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'District 9'

This smart sci-fi film set in South Africa is also a scathing social satire.

August 14, 2009|Betsy Sharkey FILM CRITIC

Set in South Africa in the not too distant past, the riveting "District 9" begins nearly three decades after a monstrous spaceship lost power over Johannesburg. There it sits still, suspended over the city like a giant metal thundercloud.

These are stormy days indeed inside District 9, the refugee camp just outside the city built to deal with the huge alien population left stranded by the broken craft. It's one of those "separate but equal" shantytowns reeking of garbage and growing dissatisfaction among the Prawns, which is as good a slur as any for a race of creatures who look like tall, two-legged cockroach/lobsters on steroids.

"District 9" is very smart sci-fi, but that's just the beginning; it's also a scathing social satire hidden inside a terrific action thriller teeming with gross aliens and regrettable inter-species conflict. And it's a blast. . . .

Unemployment is rampant in District 9, healthcare is nonexistent -- unless you count those secret scientific experiments -- and crime is on the rise, helped along by a Nigerian mafia that specializes in guns and ammo. The Prawns spend their days brawling and getting drunk on cat food, which it turns out they have a serious weakness for, sending cat food prices soaring. The locals are fed up and pushing for segregation, again, in South Africa. Don't we ever learn?

Meanwhile, the Prawns just want to go home. They still don't speak English, and humans don't understand much of their synthesized screeches, so what we have here is a failure to communicate (though subtitles help us out).

The film opens on a drab, workstation-filled floor in what turns out to be headquarters for MNU, the organization well compensated by the world for managing the aliens. A mass resettlement of District 9 is about to get underway, with news cameras rolling and talking heads covering every bit of minutia.

Director Neill Blomkamp, who wrote the screenplay with Terri Tatchell, uses the 24-hour news cycle and its panel of experts to fill out the film's complex back story in a form that feels frighteningly familiar. But as with everything else about "District 9," there's more to it than that.

At the center of our story is a pocket-protector MNU middle manager named Wikus Van De Merwe, played by Sharlto Copley, well known in South African film and television circles. He's an unlikely hero, with the demeanor of a '50s-era science teacher in a short-sleeve white shirt and horn rims (in a very loose way the film has a 1950s feel). Wikus has been picked to oversee the resettlement project in part because he's an ordinary Joe who the higher-ups think will play well on TV, with its live news feed transmitting his every move.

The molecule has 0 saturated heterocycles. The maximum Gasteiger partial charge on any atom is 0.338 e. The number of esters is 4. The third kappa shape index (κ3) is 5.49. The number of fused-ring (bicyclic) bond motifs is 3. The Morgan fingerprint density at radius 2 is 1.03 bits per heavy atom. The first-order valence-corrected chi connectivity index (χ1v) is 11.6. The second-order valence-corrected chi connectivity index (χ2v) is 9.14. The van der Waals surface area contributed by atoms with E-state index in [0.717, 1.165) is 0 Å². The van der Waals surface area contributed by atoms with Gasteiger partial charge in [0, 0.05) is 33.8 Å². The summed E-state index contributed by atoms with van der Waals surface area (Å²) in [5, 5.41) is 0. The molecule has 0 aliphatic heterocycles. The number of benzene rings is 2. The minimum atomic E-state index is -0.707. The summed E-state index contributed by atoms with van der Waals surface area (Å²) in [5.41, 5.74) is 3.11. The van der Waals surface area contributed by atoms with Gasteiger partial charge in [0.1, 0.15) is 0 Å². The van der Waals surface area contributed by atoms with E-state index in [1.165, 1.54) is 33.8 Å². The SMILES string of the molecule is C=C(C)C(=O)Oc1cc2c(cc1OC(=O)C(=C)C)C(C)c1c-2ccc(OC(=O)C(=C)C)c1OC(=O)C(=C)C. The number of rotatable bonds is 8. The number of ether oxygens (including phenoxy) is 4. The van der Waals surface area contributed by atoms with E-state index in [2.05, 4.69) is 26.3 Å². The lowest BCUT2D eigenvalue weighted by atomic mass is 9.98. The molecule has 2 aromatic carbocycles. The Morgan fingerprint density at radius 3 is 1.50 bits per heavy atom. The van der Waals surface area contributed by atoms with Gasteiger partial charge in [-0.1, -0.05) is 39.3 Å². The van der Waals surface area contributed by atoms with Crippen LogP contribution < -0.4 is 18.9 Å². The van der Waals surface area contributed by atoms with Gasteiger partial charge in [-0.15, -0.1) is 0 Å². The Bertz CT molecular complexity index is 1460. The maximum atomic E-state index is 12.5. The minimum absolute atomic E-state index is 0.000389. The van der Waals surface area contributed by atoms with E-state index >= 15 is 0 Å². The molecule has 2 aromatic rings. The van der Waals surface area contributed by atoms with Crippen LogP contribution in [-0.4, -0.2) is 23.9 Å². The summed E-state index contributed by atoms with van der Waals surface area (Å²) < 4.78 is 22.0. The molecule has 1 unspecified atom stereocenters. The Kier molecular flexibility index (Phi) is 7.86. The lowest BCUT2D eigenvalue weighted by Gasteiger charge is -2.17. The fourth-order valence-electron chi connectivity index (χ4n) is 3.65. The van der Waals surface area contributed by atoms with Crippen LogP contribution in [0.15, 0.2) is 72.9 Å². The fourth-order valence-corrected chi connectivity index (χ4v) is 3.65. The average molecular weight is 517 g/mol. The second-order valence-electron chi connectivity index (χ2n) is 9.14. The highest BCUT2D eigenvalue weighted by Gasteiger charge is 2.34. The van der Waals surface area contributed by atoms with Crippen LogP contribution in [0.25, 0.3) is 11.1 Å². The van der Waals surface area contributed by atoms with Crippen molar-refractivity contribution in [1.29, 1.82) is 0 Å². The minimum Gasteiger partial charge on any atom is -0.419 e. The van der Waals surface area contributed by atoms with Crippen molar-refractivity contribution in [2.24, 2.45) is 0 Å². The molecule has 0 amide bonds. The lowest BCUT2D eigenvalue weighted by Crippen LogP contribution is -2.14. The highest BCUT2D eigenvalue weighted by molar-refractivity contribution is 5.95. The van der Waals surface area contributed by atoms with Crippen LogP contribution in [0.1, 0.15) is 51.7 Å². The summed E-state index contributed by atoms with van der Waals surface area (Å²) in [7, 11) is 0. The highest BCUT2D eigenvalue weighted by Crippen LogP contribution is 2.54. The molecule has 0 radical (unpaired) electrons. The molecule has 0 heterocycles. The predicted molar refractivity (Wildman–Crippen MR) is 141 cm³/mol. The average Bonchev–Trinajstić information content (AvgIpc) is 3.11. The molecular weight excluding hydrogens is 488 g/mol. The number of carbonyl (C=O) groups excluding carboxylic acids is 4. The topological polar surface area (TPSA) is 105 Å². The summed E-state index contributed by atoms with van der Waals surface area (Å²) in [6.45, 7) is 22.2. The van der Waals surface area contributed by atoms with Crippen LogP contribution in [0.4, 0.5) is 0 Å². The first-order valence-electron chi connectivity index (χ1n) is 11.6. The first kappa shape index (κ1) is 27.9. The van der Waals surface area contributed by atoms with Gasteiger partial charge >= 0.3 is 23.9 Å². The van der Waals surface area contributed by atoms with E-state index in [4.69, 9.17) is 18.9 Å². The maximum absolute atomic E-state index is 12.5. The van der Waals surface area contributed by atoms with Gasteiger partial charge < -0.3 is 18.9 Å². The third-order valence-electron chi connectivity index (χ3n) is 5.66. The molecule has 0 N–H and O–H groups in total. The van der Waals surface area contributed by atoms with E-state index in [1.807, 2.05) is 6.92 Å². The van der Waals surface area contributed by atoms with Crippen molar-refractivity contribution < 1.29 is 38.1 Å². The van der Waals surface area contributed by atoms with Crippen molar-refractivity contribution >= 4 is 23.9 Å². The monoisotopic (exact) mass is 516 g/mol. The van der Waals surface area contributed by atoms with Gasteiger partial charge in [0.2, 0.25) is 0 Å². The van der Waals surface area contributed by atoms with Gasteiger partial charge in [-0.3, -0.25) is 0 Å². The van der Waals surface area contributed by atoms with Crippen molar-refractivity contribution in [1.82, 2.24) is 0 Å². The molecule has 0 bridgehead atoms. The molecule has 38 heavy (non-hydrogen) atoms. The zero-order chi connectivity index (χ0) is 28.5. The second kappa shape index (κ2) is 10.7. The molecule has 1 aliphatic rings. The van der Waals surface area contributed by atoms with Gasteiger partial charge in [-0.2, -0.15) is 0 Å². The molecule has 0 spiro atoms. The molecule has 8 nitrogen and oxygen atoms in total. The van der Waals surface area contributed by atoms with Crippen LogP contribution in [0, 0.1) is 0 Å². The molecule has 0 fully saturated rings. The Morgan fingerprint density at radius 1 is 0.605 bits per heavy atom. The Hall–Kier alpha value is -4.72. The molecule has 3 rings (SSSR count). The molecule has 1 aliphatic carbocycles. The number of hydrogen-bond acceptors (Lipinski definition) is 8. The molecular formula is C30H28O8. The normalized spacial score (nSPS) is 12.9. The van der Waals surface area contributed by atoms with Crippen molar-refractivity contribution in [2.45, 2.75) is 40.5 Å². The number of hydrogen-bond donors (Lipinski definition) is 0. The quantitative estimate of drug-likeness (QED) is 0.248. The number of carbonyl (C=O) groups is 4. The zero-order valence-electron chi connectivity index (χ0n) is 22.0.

But like a reality TV show gone terribly wrong (or right), bad things begin to happen once Wikus steps inside the district, with a series of accidents and events turning him into a wanted man.

You can feel his pain as he realizes that the company he's spent a lifetime working for has abandoned him when he needs it most.

A great deal of action and insight accompanies Wikus as he tries to evade authorities and the medical teams who are suddenly quite interested in his alien exposure. He finds allies where he least expects them, among the Prawns, specifically a strategic leader named Christopher Johnson (Jason Cope) and his young prawn spawn, little C.J., who is bright, funny and created completely by special effects, so they say.

Despite the language barriers, understanding grows and, not surprisingly, Wikus begins to see another side of things, aliens driven by needs not unlike his own.

Violence of varying stripes runs through the film, and within the bloody mess some very nifty camera work is going on. As bullets penetrate flesh or crack shell, the camera shifts, throwing you right in the middle of things, the pieces raining down around you.

It's like nothing I've experienced, and if they'd gone 3-D with it, I'd have probably run for cover.

The action sequences are aggressive and extensive. The metal eco-skeletons that the aliens can slip into and the assault rifles they pick up are theirs exclusively because the machines respond only to alien DNA.

The choice to make the aliens particularly gross is an intriguing one. No ethereal eyes to peer into, no close encounters desired, given the rows of nasty-looking pincers on their bellies. It's a lot to get past on the road to tolerance.

Humor, and there is that too, comes in the form of irony. But then Blomkamp has seeded irony and analogies throughout "District 9" as he makes his way through a myriad of modern anxieties including the racial divide, class differences, big business, broadcast news and the big-brother world of reality TV.

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